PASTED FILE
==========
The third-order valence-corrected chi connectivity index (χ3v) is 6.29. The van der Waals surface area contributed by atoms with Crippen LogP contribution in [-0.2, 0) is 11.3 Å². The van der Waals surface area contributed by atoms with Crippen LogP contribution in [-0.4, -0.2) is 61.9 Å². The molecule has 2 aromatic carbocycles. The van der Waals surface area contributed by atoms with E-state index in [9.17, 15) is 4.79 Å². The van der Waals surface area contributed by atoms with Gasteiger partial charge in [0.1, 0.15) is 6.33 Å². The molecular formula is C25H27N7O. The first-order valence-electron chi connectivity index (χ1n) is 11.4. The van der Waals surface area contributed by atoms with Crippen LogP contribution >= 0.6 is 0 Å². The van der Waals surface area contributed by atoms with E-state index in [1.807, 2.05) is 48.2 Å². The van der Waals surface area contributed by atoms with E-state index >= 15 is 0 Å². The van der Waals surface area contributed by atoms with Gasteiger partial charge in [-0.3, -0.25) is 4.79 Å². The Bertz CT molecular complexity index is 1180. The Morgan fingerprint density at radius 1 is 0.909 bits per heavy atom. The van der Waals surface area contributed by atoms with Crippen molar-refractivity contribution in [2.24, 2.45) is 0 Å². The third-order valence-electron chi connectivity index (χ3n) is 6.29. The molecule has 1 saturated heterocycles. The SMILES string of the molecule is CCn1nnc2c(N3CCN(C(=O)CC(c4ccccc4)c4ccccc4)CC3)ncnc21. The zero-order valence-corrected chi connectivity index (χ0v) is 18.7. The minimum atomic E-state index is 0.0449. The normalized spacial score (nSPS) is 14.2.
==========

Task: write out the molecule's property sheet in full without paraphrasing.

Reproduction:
The third-order valence-corrected chi connectivity index (χ3v) is 6.29. The van der Waals surface area contributed by atoms with Crippen LogP contribution in [-0.2, 0) is 11.3 Å². The van der Waals surface area contributed by atoms with Crippen LogP contribution in [-0.4, -0.2) is 61.9 Å². The molecule has 2 aromatic carbocycles. The van der Waals surface area contributed by atoms with E-state index in [9.17, 15) is 4.79 Å². The van der Waals surface area contributed by atoms with Gasteiger partial charge in [0.1, 0.15) is 6.33 Å². The molecular formula is C25H27N7O. The first-order valence-electron chi connectivity index (χ1n) is 11.4. The van der Waals surface area contributed by atoms with Crippen LogP contribution >= 0.6 is 0 Å². The van der Waals surface area contributed by atoms with E-state index in [1.807, 2.05) is 48.2 Å². The van der Waals surface area contributed by atoms with E-state index >= 15 is 0 Å². The van der Waals surface area contributed by atoms with Gasteiger partial charge in [-0.3, -0.25) is 4.79 Å². The Bertz CT molecular complexity index is 1180. The Morgan fingerprint density at radius 1 is 0.909 bits per heavy atom. The van der Waals surface area contributed by atoms with Crippen molar-refractivity contribution in [2.24, 2.45) is 0 Å². The third-order valence-electron chi connectivity index (χ3n) is 6.29. The molecule has 1 saturated heterocycles. The SMILES string of the molecule is CCn1nnc2c(N3CCN(C(=O)CC(c4ccccc4)c4ccccc4)CC3)ncnc21. The zero-order valence-corrected chi connectivity index (χ0v) is 18.7. The minimum atomic E-state index is 0.0449. The normalized spacial score (nSPS) is 14.2.